The Great Recognition: Empowering change in the new world of work
With recognition now a key lever for how employees want to be engaged and retained, building a culture of meaningful, appreciative recognition is business critical to increase engagement and contribute to a deep sense of belonging for all employees, said Dr Natalie Baumgartner, Chief Workforce Scientist, Achievers Workforce Institute (AWI).
Writing in the Achievers Workforce Institute 2022 State of Recognition Report, she highlighted, “Meaningful recognition is a key driver of every aspect of belonging. With the right timing, it ensures people feel welcomed and the right message makes them feel known, included, and supported. Recognition is also an incredible tool for nurturing connection at work, and for strengthening relationships across teams, offices, and geographies.”
Organisations, AWI describes, are in the age of the Great Recognition, a new world of work where recognition is acknowledged as the single most important tool for meeting employee needs as they evolve.
Supporting employee and organisational success in a new world of work
According to the Achievers Workforce Institute 2022 State of Recognition Report, one of the first things organisations need to acknowledge is how employee demands are changing, with work-life balance, career progression, and recognition topping the list of requirements. Organisations thus, must now compete beyond even a competitive salary with standard benefits and perks to attract and retain top talent.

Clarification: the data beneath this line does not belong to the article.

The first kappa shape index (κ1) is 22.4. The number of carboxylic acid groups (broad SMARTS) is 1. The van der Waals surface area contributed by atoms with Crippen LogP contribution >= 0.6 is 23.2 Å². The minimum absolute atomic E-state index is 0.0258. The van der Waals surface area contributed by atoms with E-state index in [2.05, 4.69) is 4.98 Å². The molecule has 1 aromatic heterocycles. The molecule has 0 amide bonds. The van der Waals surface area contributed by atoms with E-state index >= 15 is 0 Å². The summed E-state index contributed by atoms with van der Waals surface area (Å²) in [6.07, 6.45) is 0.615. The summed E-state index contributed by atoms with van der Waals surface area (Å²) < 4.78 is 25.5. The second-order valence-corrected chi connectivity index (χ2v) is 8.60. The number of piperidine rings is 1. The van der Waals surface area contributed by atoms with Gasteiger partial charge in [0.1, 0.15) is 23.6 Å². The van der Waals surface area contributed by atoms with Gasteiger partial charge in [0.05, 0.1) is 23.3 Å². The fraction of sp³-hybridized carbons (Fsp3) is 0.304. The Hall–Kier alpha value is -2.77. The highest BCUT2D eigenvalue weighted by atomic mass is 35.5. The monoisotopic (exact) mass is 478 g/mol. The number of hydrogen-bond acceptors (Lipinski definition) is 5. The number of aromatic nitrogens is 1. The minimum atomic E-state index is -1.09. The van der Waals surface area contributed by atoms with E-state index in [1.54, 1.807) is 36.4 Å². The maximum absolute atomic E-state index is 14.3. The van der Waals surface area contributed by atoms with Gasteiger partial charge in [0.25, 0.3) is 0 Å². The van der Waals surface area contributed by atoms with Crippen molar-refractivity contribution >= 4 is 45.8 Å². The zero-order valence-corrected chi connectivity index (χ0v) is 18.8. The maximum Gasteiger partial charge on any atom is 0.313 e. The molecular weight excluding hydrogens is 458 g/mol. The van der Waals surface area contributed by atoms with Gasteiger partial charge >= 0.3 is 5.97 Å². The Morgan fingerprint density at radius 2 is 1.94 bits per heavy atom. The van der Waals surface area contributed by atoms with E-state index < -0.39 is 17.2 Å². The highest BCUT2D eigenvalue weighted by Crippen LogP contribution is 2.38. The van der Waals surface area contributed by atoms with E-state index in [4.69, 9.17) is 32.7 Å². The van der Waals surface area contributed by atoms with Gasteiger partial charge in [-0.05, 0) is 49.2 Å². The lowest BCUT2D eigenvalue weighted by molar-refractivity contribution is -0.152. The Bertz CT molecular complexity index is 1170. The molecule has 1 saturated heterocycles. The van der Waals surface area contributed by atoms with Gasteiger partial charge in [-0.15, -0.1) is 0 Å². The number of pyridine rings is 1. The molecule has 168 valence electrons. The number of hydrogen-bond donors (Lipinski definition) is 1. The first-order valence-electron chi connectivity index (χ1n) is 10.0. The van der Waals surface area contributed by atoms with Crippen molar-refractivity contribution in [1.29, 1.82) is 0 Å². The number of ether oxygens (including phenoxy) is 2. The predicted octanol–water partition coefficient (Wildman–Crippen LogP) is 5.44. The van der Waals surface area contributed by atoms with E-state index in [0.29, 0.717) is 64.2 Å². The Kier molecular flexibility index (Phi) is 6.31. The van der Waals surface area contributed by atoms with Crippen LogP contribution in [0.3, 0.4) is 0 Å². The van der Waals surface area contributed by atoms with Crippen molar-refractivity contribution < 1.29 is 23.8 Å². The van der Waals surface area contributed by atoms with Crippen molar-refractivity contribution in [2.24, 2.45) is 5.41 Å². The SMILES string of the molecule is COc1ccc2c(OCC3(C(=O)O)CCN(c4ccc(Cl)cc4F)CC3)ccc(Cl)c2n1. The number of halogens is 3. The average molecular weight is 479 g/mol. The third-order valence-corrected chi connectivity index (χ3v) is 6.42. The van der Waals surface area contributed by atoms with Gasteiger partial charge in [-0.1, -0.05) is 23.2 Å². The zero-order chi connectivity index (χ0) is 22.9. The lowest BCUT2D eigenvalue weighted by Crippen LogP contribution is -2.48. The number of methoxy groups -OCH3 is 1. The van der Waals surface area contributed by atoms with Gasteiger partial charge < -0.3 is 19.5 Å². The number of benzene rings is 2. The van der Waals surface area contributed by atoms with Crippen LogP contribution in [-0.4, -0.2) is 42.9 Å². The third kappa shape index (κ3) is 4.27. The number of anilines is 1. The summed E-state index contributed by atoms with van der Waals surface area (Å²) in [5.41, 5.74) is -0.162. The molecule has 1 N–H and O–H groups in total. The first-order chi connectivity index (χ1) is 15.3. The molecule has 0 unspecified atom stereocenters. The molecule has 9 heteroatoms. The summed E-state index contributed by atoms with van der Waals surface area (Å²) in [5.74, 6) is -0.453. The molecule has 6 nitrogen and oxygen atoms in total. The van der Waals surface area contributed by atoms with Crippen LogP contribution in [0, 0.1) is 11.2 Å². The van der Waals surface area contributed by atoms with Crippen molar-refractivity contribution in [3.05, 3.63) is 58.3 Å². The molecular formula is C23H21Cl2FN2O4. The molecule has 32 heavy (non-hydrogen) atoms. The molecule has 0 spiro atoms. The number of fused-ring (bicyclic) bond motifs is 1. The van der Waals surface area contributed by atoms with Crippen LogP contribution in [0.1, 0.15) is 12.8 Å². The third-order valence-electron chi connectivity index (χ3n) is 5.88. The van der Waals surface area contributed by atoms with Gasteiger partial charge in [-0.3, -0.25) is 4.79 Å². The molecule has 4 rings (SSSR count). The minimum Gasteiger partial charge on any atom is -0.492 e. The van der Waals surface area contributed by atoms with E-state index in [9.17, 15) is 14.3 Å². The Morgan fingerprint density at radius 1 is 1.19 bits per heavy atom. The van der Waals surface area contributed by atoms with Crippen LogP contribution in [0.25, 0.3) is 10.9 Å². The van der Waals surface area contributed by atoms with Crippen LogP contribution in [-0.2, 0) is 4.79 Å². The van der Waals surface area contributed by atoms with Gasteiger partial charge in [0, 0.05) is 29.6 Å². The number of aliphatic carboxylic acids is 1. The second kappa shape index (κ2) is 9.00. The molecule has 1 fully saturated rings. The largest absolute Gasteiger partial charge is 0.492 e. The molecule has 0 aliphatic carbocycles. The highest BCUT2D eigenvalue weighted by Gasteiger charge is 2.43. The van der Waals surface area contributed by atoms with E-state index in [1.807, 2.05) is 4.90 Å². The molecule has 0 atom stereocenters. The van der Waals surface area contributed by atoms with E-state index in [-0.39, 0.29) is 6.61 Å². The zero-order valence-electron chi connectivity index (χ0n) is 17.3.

HR is still struggling to attract and retain in this new world of work. The latest research from AWI shows that individuals recognised weekly are twice as likely as average to have strong job commitment. They are also five times more likely than those never recognised to say they rarely think about job hunting.
AWI recommends that HR use meaningful recognition as a powerful lever to help drive multiple positive outcomes, from almost doubling productivity, engagement, and belonging, to encouraging employees to advocate for their company. Employee advocacy, AWI added, can be a crucial tool for creating a culture and brand that attracts new candidates.
Meaningful recognition also needs to start at the top, because people who are regularly recognised by their manager in a way that makes them feel valued are more likely to recognise others, contributing to an overall culture of recognition.
The power of consistent, meaningful manager recognition is clear. However, many employers are not taking steps to train and empower their leaders to be high-impact recognisers. Regular training on recognition best practices is crucial for developing and nurturing a culture of recognition, said AEI.
Organisations must then move to invest in an optimised recognition platform that drives recognition at every level. AWI research shows that an optimised platform drives results, whereas a manual or ad hoc platform is unlikely to effectively support business objectives.
An effective platform, said AWI, focuses on both quality and quantity, ensures recognitions occur within the flow of work, supports a proactive and ongoing communication strategy, and measures success with metrics that matter to the business.
With the right recognition platform and strategy, business leaders will ensure their organisations not only survive but thrive in this new era of work. Meaningful recognition, AEI emphasised, is the “most powerful lever” available to move the needle on jon commitment, engagement, belonging, and productivity.
Click here to read the full report and find out how you can use meaningful recognition to meet your employees’ needs.